A weekly summary of the precedential patent-related opinions issued by the Court of Appeals for the Federal Circuit and the opinions designated precedential or informative by the Patent Trial and Appeal Board.
Ironburg Inventions Ltd. v. Valve Corp., Nos. 2021-2296, -2297, 2022-1070 (Fed. Cir. (W.D. Wash.) Apr. 3, 2023). Opinion by Stark, joined by Lourie. Dissenting opinion by Clevenger.
Ironburg sued Valve in district court for infringement of a patent directed to a hand-held video game controller. The claimed controller has two controls on the back that include an “elongate member that extends substantially the full distance between the top edge and the bottom edge and is inherently resilient and flexible.”
While the case was pending, Valve filed an IPR petition, which the Patent Trial and Appeal Board partially instituted (as was permitted at that time, prior to the Supreme Court’s SAS decision). The Board issued a Final Written Decision finding certain claims unpatentable based on three instituted grounds without addressing two other grounds in the petition (the “Non-Instituted Grounds”). After the IPR and prior to trial, the district court granted Ironburg’s motion seeking to apply IPR estoppel to the Non-Instituted Grounds and to invalidity grounds that Valve discovered based on a third party’s IPR petition filed after Valve’s IPR petition (the “Non-Petitioned Grounds”).
In a jury trial directed to claims that survived the IPR, the jury found that Valve willfully infringed and awarded Ironburg over $4 million in damages. Post-trial, the district court denied Valve’s motions for judgment as a matter of law and a new trial, and denied Ironburg’s motion for enhanced damages. Both parties appealed.
Addressing Valve’s appeal, the Federal Circuit affirmed the district court on all issues except with respect to estoppel of the Non-Petitioned Grounds, as to which the Federal Circuit vacated and remanded.
First, the court affirmed the district court’s conclusion that the claim terms “elongate member” and “substantially the full distance between the top edge and the bottom edge” were not indefinite. The Federal Circuit explained that “numerical precision is not always required, even when using a term of degree.” Here, “the patent provides sufficient guidance to give one of ordinary skill reasonable certainty as to the scope of the claims.”
Next, the Federal Circuit affirmed the district court’s denial of Valve’s motions for judgment of a matter of law and for a new trial because “the jury had substantial evidence to conclude that the [accused] Steam Controller’s elongate members are ‘inherently resilient and flexible.’” Each juror received a sample Steam Controller, and on appeal Valve identified “no reason why jurors would have been unable to determine for themselves whether the alleged ‘elongate members’ in the Steam Controller may be bent or flexed by the jurors pressing on the device itself, and then evaluating whether it returns to its original unloaded position.”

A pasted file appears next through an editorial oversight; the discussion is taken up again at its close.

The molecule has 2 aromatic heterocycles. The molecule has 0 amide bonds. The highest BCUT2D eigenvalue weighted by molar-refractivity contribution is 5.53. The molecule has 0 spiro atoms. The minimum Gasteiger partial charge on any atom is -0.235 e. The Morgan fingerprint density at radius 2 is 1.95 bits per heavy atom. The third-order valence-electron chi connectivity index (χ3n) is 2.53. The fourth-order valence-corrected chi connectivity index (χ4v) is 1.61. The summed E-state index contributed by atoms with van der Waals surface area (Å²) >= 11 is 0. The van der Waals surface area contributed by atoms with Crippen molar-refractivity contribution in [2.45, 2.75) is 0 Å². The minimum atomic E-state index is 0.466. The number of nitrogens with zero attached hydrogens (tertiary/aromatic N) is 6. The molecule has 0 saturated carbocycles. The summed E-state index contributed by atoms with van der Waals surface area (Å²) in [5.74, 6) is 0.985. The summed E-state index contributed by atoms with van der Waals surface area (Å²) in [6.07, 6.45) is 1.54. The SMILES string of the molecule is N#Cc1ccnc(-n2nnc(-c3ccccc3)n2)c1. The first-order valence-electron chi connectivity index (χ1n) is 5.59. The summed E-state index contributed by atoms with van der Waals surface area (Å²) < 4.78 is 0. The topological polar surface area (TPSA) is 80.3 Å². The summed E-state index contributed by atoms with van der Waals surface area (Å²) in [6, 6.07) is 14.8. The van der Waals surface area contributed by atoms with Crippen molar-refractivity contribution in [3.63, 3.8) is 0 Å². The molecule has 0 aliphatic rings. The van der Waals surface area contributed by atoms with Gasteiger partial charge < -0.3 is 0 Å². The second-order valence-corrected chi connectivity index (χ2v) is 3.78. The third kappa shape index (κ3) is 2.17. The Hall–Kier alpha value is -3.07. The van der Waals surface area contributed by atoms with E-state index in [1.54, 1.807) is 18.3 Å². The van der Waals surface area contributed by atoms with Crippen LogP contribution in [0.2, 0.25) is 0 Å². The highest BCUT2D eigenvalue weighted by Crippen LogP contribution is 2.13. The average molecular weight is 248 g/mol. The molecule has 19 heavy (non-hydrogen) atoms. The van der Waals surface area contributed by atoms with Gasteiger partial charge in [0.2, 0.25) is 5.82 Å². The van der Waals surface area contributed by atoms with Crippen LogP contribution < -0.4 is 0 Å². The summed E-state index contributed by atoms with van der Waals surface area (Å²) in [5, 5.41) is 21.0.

Next, Valve challenged the district court’s admission of testimony from Ironburg’s corporate representative who is also a co-inventor of the asserted patent. Valve argued that the testimony was unqualified expert opinion testimony. Valve also challenged the district court’s exclusion of testimony from Valve’s corporate representative, who serves as the company’s general counsel. The Federal Circuit found no abuse of discretion in either of these evidentiary rulings.
Next, the Federal Circuit affirmed the district court’s entry of judgment of willful infringement. The parties had stipulated that Valve had notice of the patent, and the jury heard testimony and received evidence that “provided the jury with substantial evidence to support a finding that Valve ‘recklessly’ disregarded Ironburg’s patent rights and, therefore, willfully infringed.”
Lastly, addressing the district court’s estoppel ruling, Valve argued that it could not reasonably have raised either the Non-Instituted Grounds or the Non-Petitioned Grounds in the IPR. The Federal Circuit disagreed as to the Non-Instituted Grounds, as they “were explicitly contained in the petition” and were “raised … during the inter partes review.” Thus, the district court correctly estopped Valve from litigating the Non-Instituted Grounds.
As to the Non-Petitioned Grounds, however, the Federal Circuit agreed with Valve. The district court “improperly placed the burden of proof on Valve, to show that it could not ‘reasonably … have raised’ the Non-Petitioned Grounds in its petition, when instead the burden of proof rests with Ironburg to prove that these were grounds Valve ‘reasonably could have raised’ during the IPR.”